A two-day capacity building workshop has been organised to train Municipal and District Chief Executives (MDCEs) in the Eastern Region on conflict management and reporting. The programme which was organised by a collaboration between National Peace Council and University of Cape Coast on one hand and the Ministry of Local Government, Rural Development and Decentralization and the Regional Coordinating Council on the other hand was aimed at equipping MDCEs with conflict Resolution Techniques to help them manage it in their Municipal/District Assemblies ( MDAs) and foster development.
In his welcome address, the Honourable Eastern Regional Minister, Mr. Seth Kwame Acheampong indicated that as Political Heads in the respective assemblies and chairman of the Security Council in the Districts it was important to be equipped with the requisite skills to be able to handle and prevent conflicts.
Hon. Acheampong commended the National Peace Council and the University of Cape Coast for collaborating with the relevant authorities like the Ministry of Local Government Rural Development and Decentralisation to ensure the success of the program.
He was hopeful that by the end of the training, all MMDCEs would be well versed in the use of non-violent strategies in response to conflicts.
He therefore encouraged all participants to be committed to the workshop in order to receive all the benefits associated with it, bearing in mind that conflict is an inevitable occurrence in any society and that it could manifest internally or externally.
Rev. Dr. Ernest Adu-Gyamfi, the Chairman of National Peace Council, opined that Goal 16 of the Sustainable Development Goals, which seeks to promote peaceful and inclusive societies for sustainable development would be achieved if nations worked towards a significant reduction in violence and strengthened relevant national institutions.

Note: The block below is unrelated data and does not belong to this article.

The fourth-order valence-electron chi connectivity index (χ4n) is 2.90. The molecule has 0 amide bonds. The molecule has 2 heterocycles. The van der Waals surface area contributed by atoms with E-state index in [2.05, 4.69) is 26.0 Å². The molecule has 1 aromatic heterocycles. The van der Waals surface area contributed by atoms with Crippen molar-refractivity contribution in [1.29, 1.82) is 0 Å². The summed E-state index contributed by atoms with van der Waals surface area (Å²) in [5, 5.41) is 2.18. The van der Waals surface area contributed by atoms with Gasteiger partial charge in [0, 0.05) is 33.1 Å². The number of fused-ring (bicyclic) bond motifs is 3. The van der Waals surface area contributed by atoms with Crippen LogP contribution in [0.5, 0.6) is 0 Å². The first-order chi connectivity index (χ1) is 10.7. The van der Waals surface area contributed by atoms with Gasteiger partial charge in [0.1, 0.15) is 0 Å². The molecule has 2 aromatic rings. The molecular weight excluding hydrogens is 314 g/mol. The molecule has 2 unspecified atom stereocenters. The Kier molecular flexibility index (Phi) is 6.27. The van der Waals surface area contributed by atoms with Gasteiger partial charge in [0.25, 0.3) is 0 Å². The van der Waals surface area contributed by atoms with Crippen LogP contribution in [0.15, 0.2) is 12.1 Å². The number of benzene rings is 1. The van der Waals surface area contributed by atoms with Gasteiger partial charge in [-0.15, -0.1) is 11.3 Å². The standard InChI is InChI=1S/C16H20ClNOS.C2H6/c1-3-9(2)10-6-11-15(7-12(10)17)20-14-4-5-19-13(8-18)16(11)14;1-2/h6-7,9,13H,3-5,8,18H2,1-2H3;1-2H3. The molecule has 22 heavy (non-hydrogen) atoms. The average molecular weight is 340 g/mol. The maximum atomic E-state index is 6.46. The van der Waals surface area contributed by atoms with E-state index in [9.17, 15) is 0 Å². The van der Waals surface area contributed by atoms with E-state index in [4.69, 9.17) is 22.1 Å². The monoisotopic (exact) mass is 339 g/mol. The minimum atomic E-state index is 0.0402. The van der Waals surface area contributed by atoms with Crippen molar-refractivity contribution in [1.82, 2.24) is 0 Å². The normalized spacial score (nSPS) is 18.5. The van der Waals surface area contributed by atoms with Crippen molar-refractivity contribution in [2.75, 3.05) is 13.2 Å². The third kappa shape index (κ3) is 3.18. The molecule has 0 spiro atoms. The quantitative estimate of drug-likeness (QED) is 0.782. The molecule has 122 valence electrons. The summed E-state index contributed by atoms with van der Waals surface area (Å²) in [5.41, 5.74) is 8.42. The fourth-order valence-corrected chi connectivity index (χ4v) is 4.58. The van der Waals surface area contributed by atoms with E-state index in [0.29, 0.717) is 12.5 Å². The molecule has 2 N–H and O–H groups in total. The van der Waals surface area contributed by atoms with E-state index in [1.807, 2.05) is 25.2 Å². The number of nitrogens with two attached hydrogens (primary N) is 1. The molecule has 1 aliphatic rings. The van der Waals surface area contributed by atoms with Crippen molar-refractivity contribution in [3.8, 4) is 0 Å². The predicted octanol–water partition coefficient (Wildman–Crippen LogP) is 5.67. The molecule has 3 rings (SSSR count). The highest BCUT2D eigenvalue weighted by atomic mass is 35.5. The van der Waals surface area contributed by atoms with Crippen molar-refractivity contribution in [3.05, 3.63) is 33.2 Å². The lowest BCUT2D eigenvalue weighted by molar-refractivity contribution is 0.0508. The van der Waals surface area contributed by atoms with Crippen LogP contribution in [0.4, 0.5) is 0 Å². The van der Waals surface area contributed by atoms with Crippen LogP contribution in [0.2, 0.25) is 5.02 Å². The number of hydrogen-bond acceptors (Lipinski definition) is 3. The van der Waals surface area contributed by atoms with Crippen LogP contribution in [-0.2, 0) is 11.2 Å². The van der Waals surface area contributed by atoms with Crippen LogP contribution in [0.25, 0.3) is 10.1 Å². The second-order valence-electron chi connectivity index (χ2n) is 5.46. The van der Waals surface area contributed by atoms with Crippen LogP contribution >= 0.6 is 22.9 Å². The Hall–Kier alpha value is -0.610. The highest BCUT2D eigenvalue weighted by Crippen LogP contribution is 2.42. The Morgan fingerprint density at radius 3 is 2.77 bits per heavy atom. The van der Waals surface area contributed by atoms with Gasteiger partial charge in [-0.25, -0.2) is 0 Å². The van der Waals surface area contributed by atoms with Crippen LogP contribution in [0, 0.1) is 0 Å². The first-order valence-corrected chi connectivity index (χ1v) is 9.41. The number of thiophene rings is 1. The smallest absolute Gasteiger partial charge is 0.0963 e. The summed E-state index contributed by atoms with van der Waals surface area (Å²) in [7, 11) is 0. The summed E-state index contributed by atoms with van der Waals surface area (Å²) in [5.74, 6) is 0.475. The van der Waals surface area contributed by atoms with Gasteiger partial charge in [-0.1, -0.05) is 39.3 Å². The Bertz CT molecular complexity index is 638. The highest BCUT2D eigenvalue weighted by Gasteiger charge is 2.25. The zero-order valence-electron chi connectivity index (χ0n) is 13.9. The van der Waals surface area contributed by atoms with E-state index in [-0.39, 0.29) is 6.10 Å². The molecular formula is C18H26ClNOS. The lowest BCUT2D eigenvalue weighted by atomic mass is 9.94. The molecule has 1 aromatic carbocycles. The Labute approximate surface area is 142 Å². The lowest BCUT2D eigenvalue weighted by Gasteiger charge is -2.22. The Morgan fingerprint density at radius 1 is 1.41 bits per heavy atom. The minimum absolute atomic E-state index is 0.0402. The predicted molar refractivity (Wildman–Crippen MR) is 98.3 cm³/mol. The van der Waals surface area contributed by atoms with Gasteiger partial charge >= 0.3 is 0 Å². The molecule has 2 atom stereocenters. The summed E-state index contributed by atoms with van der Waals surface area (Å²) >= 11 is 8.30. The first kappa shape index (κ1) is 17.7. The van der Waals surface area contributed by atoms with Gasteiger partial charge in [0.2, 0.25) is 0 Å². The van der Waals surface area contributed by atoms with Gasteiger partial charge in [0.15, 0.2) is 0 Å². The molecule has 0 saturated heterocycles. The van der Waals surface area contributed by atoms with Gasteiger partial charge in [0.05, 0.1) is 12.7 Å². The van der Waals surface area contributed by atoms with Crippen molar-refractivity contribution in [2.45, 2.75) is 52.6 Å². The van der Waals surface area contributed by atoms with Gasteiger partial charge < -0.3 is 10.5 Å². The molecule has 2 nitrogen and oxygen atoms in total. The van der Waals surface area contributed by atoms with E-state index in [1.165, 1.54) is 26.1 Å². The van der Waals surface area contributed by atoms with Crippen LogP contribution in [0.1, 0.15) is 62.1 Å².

To this effect, he noted that the Ghana Shared Growth Development Agenda 2010/2011 and 2014/2015, states the need to end inter and intra ethnic conflicts, chieftaincy and political disputes as a means of ensuring a reduction in conflicts, thereby promoting economic and national development.
Rev. Dr. Adu Gyamfi described the role of MDCEs in resolving conflicts as “critical” considering its’ potential contribution to reducing poverty with the understanding that “poverty increases societies vulnerability to conflict whiles conflict itself generates poverty.”
He therefore cautioned the MDCEs to be mindful of the statements they make in public so as to not cause tension or escalate violence in their jurisdiction.
He was optimistic that the workshop would make it possible for them to develop the appropriate mechanisms needed to respond to potential or ongoing conflicts in their locations because it would enhance their capacity to identify early warning signs of conflicts, Integrate conflict sensitivity into developments as well as improve capacity to deal with and speak on conflict issues from an informed position.
The participants were taking through concepts of conflict and peace and their implications for development, Analysis of conflict (sources, triggers, causes and consequences), tools for conflict prevention, management, resolution and transformation, Conflict early warning and response mechanisms.
Other topics treated included vigilantism and its related offenses, a code of conduct to guide political parties in the eradication of vigilantism, integrating peace in development planning and implementation at the MMDAs and conflict reporting.